LA Times Crossword Answers 21 May 2018, Monday

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Constructed by: Jake Braun
Edited by: Rich Norris

Today’s Reveal Answer: Inside Joke

Each themed answer includes a synonym for JOKE as a hidden word INSIDE. Those INSIDE JOKES are spelled out with circled letters in the grid:

  • 61A. Humor shared by a select few … and by this puzzle’s circles : INSIDE JOKE
  • 17A. Like #1 hits : TOP-RANKING (“prank” inside)
  • 29A. Stands for sheets with notes : MUSIC RACKS (“crack” inside)
  • 44A. For a full license, it’s 17 or 18 in most states : DRIVING AGE (“gag” inside)

Bill’s time: 5m 14s

Bill’s errors: 0

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Today’s Wiki-est Amazonian Googlies

Across

1. Pet adoption org. : ASPCA

Unlike most developed countries, the US has no umbrella organization with the goal of preventing cruelty to animals. Instead there are independent organizations set up all over the nation using the name SPCA. Having said that, there is an organization called the American Society for the Prevention of Cruelty to Animals (ASPCA) that was originally intended to operate across the country, but really it now focuses its efforts in New York City.

10. Landlocked African nation : CHAD

The landlocked African country called Chad takes its name from the second largest wetland on the continent, which is known as Lake Chad.

15. One of Pittsburgh’s three rivers : OHIO

The Ohio River is formed in Pittsburgh where the Allegheny and Monongahela Rivers meet. It empties into the Mississippi near the city of Cairo, Illinois.

16. Hawaii County seat : HILO

Hilo is the largest settlement on the big island of Hawaii, with a population of over 43,000 (that’s not very many!). I love the Big Island …

Counties are a little different in Hawaii than they are in other states. Counties there are the only government bodies below the state level (so there are no city governments, for example). The five counties of Hawaii are:

  • Hawaii County (covers just the Big Island)
  • County of Honolulu (includes all of Oahu)
  • Kalawao County (the smallest county in the US, on the island of Molokai)
  • Kauai County
  • Maui County

20. Buffet fuel : STERNO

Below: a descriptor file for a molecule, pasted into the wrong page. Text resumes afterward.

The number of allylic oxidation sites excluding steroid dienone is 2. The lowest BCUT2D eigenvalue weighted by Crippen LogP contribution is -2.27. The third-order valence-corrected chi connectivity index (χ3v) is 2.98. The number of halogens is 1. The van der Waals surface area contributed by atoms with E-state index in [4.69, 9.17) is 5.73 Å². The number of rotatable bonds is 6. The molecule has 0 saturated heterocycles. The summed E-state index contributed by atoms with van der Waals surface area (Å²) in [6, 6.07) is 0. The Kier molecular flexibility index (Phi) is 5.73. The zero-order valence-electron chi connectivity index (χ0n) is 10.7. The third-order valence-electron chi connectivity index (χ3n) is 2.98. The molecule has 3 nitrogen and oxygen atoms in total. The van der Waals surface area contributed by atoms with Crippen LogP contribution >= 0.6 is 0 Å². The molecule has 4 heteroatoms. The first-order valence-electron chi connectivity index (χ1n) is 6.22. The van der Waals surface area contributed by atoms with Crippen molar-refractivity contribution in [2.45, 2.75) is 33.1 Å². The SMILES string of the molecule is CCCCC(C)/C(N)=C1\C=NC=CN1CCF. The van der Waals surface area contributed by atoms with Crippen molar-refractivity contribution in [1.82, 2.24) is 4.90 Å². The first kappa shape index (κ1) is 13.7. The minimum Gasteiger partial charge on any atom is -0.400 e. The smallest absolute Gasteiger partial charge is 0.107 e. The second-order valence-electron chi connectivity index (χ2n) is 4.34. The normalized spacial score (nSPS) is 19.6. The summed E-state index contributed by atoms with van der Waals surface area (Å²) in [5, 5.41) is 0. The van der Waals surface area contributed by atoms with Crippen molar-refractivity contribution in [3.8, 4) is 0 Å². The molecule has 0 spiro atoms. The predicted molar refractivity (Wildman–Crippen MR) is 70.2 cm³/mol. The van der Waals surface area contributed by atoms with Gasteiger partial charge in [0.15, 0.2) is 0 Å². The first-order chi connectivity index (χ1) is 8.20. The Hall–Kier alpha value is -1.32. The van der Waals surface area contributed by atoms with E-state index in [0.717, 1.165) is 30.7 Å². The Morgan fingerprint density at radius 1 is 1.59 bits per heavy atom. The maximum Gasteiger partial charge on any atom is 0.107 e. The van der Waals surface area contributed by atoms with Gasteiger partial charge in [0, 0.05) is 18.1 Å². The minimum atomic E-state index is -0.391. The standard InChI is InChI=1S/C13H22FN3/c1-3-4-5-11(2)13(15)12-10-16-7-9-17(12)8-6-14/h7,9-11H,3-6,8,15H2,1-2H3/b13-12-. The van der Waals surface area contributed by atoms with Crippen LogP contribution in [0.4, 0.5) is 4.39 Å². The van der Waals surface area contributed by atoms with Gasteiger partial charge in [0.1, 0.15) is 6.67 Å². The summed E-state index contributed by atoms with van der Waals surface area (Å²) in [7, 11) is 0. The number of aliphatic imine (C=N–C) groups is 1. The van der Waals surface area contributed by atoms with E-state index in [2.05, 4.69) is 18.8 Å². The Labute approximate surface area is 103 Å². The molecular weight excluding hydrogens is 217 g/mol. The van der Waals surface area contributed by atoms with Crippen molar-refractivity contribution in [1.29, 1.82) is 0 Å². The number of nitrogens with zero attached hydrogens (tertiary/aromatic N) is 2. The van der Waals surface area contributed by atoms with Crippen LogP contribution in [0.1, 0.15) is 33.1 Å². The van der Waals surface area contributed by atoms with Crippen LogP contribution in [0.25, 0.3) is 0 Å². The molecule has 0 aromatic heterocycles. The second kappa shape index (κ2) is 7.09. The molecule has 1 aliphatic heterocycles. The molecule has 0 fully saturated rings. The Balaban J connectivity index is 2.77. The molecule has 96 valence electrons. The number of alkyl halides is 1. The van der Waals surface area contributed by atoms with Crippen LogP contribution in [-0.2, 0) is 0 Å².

Sterno is a jellied alcohol that usually comes in a can. The can is opened and the contents burn very easily and persistently. The brand name “Sterno” comes from the original manufacturer, S. Sternau & Co. of Brooklyn, New York.

Our word “buffet” comes from the French “bufet” meaning “bench, sideboard”. So, a buffet is a meal served from a “bufet”.

26. Auto loan default result : REPO

Repossession (repo)

36. Rice field : PADDY

A paddy field is a flooded piece of land used to grow rice. The water reduces competition from weeds allowing the rice to thrive. The word “paddy” has nothing to do with us Irish folk, and is an anglicized version of the word “padi”, the Malay name for the rice plant.

39. Pub beer orders : PINTS

A US pint is made from 16 fluid ounces, and an imperial pint is 20 fluid ounces. The term “pint” comes into English via Old French, ultimately from the Latin “picta” meaning “painted”. The name arose from a line painted on the side of a beer glass, marking a full measure of ale.

40. Cup of joe : JAVA

Back in 1850, the name “java” was given to a type of coffee grown on the island of Java, and the usage of the term spread from there.

It seems that no one really knows why we refer to coffee as “joe”, but we’ve been doing so since early in WWII.

42. Classic orange soda : FANTA

The soft drink named “Fanta” has quite an interesting history. As WWII approached, the Coca-Cola plant in Germany had trouble obtaining the ingredients it needed to continue production of the cola beverage, so the plant manager decided to create a new drink from what was available. The new beverage was built around whey (left over from cheese production) and pomace (left over after juice has been extracted from fruit). The inventor asked his colleagues to use their “imagination” (“Fantasie” in German) and come up with a name for the drink, so they piped up “Fanta!”

47. Macy’s department : MEN’S

The original Macy’s store was opened by Rowland Hussey Macy in Haverhill, Massachusetts in 1851. This store, and several others that Macy opened, all failed. Macy picked himself up though, and started over again in New York City. Those early New York stores all focused on the sale of dry goods, but added departments quickly as the clientele grew. The Macy’s “star” logo has been around since the company was first established. Macy chose the star because it mimicked the star tattoo that he got as a teenager when he was working on a whaling ship out of Nantucket.

48. LeBron, e.g., briefly : CAV